The Supreme Court in order on Wednesday said that the Karnataka Speaker could not be forced to take a decision within a time frame, reported news agency ANI. The bench comprising CJI Gogoi, Justices Deepak Gupta and Aniruddha Bose ruled that the Speaker could take a decision on the resignations of the rebel MLAs within an appropriate time frame.
The top court also said that Karnataka MLAs were not ‘compelled to participate in the trust vote tomorrow.’ This means that the rebel MLAs need not be present in the state assembly on Thursday to take part in the trust vote. They will also not face any threats of disqualification now.
Earlier, the court had directed rebel MLAs to meet the Speaker, Ramesh Kumar, at 6 pm on 11 July. The top court had also requested Kumar to take a decision on their resignations during the remaining course of the day. But Kumar had refused to comply with the Supreme Court order.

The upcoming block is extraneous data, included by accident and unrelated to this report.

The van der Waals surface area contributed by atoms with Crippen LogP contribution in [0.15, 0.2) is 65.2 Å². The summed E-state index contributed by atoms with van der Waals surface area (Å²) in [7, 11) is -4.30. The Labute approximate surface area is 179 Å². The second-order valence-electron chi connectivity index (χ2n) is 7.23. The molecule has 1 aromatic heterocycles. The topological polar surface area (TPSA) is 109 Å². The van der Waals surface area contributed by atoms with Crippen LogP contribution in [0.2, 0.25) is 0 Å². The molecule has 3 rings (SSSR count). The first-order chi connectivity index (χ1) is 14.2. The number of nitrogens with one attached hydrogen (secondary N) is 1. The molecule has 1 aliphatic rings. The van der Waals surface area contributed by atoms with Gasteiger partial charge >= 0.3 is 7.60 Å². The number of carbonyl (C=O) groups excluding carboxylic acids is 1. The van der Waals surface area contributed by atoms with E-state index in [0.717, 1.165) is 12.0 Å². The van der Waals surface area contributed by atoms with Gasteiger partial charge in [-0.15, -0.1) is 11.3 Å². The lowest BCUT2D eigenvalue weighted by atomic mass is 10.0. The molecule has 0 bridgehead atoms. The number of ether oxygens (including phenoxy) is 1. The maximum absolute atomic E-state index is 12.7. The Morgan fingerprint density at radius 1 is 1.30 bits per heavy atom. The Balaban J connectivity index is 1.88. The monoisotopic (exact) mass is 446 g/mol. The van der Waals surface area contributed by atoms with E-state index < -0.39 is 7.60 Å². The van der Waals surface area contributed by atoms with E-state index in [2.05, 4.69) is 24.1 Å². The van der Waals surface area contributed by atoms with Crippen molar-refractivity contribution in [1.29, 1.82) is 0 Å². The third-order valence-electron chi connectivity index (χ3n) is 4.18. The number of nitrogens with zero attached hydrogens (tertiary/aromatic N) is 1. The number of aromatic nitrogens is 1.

While the lawyer for the rebel MLAs, Mukul Rohatgi, had argued that the Speaker’s action amounted to contempt of court, the lawyer representing Kumar, AM Singhvi, said that the resignations by MLAs were a ploy to avoid disqualifications.
Rohatgi, according to ANI, told reporters after the verdict, “15 MLAs will not be compelled to attend the House tomorrow. All 15 MLAs are given the liberty that may or may not go to the House tomorrow.”
Mukul Rohatgi, representing Karnataka rebel MLAs in SC: In view of Trust Vote kept for tomorrow, SC has said two important things- 15 MLAs will not be compelled to attend the House tomorrow. All 15 MLAs are given the liberty that may or may not go to the House tomorrow. pic.twitter.com/iPmIysJ1KL
— ANI (@ANI) July 17, 2019
Rajeev Dhavan who was representing Chief Minister HD Kumaraswamy, asked the court to refrain from exceeding its jurisdiction by issuing orders to Speaker Kumar.
The BJP had emerged as the single-largest party with 105 MLAs in the 224-member Karnataka Assembly during the last year’s elections. However, the Congress and the JDS had come together to form the government with 117 MLAs.
More to follow.